In this talk I will discuss Onion ORAM, a constant bandwidth ORAM that uses poly-logarithmic server computation to circumvent the well-known logarithmic lower bound in ORAM bandwidth. In addition to being constant bandwidth, Onion ORAM achieves constant client and server storage blowups — asymptotically optimal for each category — and does so without relying on Fully Homomorphic Encryption. In particular, we only require an Additively Homomorphic Encryption scheme with constant ciphertext blowup such as the Damgard-Jurik cryptosystem. We will extend the scheme to be secure against a malicious server using standard assumptions. To the best of our knowledge, Onion ORAM is the first concrete instantiation of a constant-bandwidth ORAM with poly-logarithmic computation (even for the semi-honest setting).

Joint work with Ling Ren, Srini Devadas, Marten van Dijk, Elaine Shi and Daniel Wichs


Speaker: Daniele Micciancio

Title: FHEW: Bootstrapping Homomorphic Encryption in less than a second

The main bottleneck affecting the efficiency of all known fully homomorphic encryption (FHE) schemes is Gentry’s bootstrapping procedure, which is required to refresh noisy ciphertexts and keep computing on encrypted data. We present a new method to homomorphically compute simple bit operations, and refresh (bootstrap) the resulting output, which runs on a personal computer in just about half a second.

Join work with Leo Ducas, to appear in Eurocrypt 2015


Speaker: Kobbi Nissim

Title: Learning under Differential Privacy

Learning is a task that abstracts many of the computations performed over large collections of sensitive individual information, hence natural to examine in conjunction with differential privacy. Predating differential privacy, in 2005 Blum, Dwork, McSherry and Nissim showed that any concept class that is learnable in Kearns’ model of statistical queries is also learnable with privacy. The concept of Private Learning formalized by Kasiviswanathan et al. in 2008 as the conjunction of PAC learning and differential privacy. They showed that any concept class |C| can be learned privately with O(log|C|) samples, via a construction that is somewhat analogous to the Occam Razor (non-private) learner.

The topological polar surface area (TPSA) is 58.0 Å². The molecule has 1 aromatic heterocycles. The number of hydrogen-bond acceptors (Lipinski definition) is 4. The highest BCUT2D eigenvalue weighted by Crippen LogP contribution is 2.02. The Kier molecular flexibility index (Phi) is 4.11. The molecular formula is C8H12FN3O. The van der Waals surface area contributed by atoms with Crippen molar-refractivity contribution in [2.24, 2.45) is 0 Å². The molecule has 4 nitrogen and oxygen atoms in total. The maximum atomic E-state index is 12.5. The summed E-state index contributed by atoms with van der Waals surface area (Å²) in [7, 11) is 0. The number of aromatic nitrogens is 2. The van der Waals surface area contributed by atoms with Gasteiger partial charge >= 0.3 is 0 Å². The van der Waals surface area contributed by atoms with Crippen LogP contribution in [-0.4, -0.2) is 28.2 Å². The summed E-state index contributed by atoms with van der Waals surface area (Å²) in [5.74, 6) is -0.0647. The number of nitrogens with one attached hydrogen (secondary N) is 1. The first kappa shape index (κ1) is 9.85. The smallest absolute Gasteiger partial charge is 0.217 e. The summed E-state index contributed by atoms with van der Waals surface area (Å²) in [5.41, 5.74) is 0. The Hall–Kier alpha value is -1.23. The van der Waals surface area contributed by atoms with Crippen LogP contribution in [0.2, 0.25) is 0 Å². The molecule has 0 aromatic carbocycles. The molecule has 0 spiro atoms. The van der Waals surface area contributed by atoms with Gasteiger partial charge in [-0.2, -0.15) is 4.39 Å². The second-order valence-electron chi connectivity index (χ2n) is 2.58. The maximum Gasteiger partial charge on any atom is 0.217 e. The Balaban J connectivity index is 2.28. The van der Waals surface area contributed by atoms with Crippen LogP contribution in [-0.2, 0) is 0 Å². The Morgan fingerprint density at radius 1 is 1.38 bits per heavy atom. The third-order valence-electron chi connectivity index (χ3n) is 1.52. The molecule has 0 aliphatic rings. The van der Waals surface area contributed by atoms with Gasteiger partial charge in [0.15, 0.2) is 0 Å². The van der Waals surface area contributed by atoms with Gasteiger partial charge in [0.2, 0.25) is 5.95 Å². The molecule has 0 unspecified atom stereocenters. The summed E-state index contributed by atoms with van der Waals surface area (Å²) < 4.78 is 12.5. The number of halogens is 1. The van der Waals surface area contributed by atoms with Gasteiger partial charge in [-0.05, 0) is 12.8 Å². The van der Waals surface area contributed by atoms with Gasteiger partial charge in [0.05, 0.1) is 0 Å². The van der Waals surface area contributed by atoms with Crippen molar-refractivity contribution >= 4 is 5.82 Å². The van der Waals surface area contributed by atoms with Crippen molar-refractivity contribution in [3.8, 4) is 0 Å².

Investigating the gap between the sample complexity and computational complexity of private and non-private learners resulted in a rich picture that we will highlight in the talk. In particular, we will examine some of the lower bound and upper bound techniques used in this context, and explore some of the ways to mitigate the costs of private learners. Time permitting, we will see relationships between private learning and other tasks, such as median computation and data sanitization.

Based on joint works with: Amos Beimel, Avrim Blum, Hai Brenner, Mark Bun, Cynthia Dwork, Shiva Kasiviswanathan, Homin Lee, Frank McSherry, Sofya Raskhodnikova, Adam Smith, Uri Stemmer, and Salil Vadhan.

Please join us for the next installment of Crypto Day on Friday, February 20 at Microsoft Research, New England.

Location and Arrival Instructions:
Microsoft New England Research and Development Center
One Memorial Drive, Cambridge MA 02142

Upon arrival, be prepared to show a picture ID and sign the Building Visitor Log when approaching the Lobby Floor Security Desk. Alert them to the name of the event, and ask them to direct you to the appropriate floor. The talks will be held the First Floor Conference Center, in the Horace Mann Conference Room. Detailed guidance on directions, via car or public transportation, is available here. Parking will be available for the on-site parking garage for $27/day.


9:30 – 10:00. Introduction/Coffee
10:00 – 11:00.
Tal Malkin, Columbia
The Power of Negations in Cryptography
11:30 – 12:30. Rachel Lin, USCB
Constant-Round Concurrent Zero-knowledge from Indistinguishability Obfuscation
12:30 – 2:00. Lunch (provided)
2:00 – 3:00. Alessandra Scaffuro, BU and Northeastern
Garbled RAM From One-Way Functions
3:30 – 4:30. Henry Corrigan-Gibbs, Stanford
Building Anonymous Messaging Systems that ‘Hide the Metadata’


Speaker: Tal Malkin
Title: The Power of Negations in Cryptography

The study of monotonicity and negation complexity for Boolean functions has been prevalent in complexity theory as well as in computational learning theory, but little attention has been given to it in the cryptographic context. Recently, Goldreich and Izsak (2012) have initiated a study of whether cryptographic primitives can be monotone, and showed that one-way functions can be monotone (assuming they exist), but a pseudorandom generator cannot.

In this work, we start by filling in the picture and proving that many other basic cryptographic primitives cannot be monotone. We then initiate a quantitative study of the power of negations, asking how many negations are required. We provide several lower bounds, some of them tight, for various cryptographic primitives and building blocks including one-way permutations, pseudorandom functions, small-bias generators, hard-core predicates, error-correcting codes, and randomness extractors. Among our results, we highlight the following.

i) Unlike one-way functions, one-way permutations cannot be monotone.